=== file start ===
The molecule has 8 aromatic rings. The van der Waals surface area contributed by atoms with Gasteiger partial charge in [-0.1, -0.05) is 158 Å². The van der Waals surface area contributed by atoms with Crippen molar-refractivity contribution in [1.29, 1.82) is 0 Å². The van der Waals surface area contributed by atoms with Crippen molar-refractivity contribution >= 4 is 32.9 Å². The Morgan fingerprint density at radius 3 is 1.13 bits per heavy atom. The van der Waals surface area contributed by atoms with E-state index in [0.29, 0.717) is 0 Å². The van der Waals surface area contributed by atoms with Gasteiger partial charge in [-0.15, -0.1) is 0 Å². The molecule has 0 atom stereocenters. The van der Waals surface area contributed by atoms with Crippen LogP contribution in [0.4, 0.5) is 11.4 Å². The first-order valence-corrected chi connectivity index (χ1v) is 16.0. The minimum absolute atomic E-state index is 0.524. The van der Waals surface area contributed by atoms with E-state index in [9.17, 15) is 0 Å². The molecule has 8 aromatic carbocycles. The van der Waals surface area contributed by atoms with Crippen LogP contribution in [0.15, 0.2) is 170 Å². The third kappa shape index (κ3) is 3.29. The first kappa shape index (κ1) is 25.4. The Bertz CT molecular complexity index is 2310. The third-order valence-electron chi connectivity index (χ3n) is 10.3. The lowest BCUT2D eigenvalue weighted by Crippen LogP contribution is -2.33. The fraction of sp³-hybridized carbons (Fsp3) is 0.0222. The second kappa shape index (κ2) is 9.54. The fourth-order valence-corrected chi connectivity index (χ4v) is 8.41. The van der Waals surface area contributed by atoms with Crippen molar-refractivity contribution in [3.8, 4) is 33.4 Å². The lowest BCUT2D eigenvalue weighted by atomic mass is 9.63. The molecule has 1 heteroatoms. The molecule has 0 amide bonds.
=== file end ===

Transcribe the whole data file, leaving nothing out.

The molecule has 8 aromatic rings. The van der Waals surface area contributed by atoms with Gasteiger partial charge in [-0.1, -0.05) is 158 Å². The van der Waals surface area contributed by atoms with Crippen molar-refractivity contribution in [1.29, 1.82) is 0 Å². The van der Waals surface area contributed by atoms with Crippen molar-refractivity contribution >= 4 is 32.9 Å². The Morgan fingerprint density at radius 3 is 1.13 bits per heavy atom. The van der Waals surface area contributed by atoms with E-state index in [0.29, 0.717) is 0 Å². The van der Waals surface area contributed by atoms with Gasteiger partial charge in [-0.15, -0.1) is 0 Å². The molecule has 0 atom stereocenters. The van der Waals surface area contributed by atoms with Crippen LogP contribution in [0.4, 0.5) is 11.4 Å². The first-order valence-corrected chi connectivity index (χ1v) is 16.0. The minimum absolute atomic E-state index is 0.524. The van der Waals surface area contributed by atoms with E-state index in [9.17, 15) is 0 Å². The molecule has 8 aromatic carbocycles. The van der Waals surface area contributed by atoms with Crippen LogP contribution in [0.15, 0.2) is 170 Å². The third kappa shape index (κ3) is 3.29. The first kappa shape index (κ1) is 25.4. The Bertz CT molecular complexity index is 2310. The third-order valence-electron chi connectivity index (χ3n) is 10.3. The lowest BCUT2D eigenvalue weighted by Crippen LogP contribution is -2.33. The fraction of sp³-hybridized carbons (Fsp3) is 0.0222. The second kappa shape index (κ2) is 9.54. The fourth-order valence-corrected chi connectivity index (χ4v) is 8.41. The van der Waals surface area contributed by atoms with Crippen molar-refractivity contribution in [3.8, 4) is 33.4 Å². The lowest BCUT2D eigenvalue weighted by atomic mass is 9.63. The molecule has 1 heteroatoms. The molecule has 0 amide bonds.